It’s very normal for employees to feel less than enthralled about a workplace dress code. They may not enjoy being told what to wear or may even resent being given a specific uniform.
But is a dress code actually legal? Do employers have a right to tell you what to wear, or are they overstepping their bounds when they instruct you on something so personal?
Dress codes can’t discriminate
Dress codes are legal, as you likely suspect since they’re so common. The stipulation is that they have to be applied equally to everyone and they can not discriminate.
For instance, if your employer has a strict dress code for female employees and does not have a set of rules for male employees — or if the employer clearly lets the male employees break the dress code — then this could be evidence of gender-based discrimination.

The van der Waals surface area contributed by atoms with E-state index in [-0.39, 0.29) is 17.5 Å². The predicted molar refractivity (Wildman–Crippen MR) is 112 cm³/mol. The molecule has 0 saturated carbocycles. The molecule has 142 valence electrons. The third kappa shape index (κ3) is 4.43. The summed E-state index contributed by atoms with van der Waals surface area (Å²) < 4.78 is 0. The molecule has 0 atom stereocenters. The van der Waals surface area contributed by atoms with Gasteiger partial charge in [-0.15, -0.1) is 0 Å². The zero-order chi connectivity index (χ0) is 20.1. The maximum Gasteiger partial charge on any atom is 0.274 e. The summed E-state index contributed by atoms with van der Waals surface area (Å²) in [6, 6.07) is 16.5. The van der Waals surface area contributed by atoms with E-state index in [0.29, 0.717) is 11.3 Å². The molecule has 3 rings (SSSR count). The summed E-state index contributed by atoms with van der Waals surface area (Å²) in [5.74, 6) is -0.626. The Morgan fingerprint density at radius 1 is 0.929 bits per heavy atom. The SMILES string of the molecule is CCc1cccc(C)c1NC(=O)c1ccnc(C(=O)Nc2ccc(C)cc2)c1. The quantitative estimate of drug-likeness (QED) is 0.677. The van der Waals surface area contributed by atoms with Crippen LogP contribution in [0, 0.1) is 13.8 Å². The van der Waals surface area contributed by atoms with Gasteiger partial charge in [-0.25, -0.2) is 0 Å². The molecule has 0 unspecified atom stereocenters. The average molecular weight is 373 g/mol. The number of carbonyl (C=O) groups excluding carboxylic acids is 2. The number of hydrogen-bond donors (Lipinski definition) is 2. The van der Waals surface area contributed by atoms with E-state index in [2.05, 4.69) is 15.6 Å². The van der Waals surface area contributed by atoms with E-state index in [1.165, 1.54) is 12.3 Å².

There are also certain exceptions that have to be made. For example, if someone’s religion requires a specific type of dress or means they cannot follow part of the code, they should get a religious exemption. This prevents employers from creating dress codes that specifically target members of any one religion.
In some cases, discrimination is unintentional. This should be brought to the employer’s attention so it can be fixed, as even unintentional discrimination may break labor laws. If the employer refuses to fix the issue, then it may be time for legal action.
Protecting your rights
Dress codes are merely one example of potential discrimination issues within the workplace. It’s important for all employees to know what rights they have and what steps to take if those rights are infringed upon.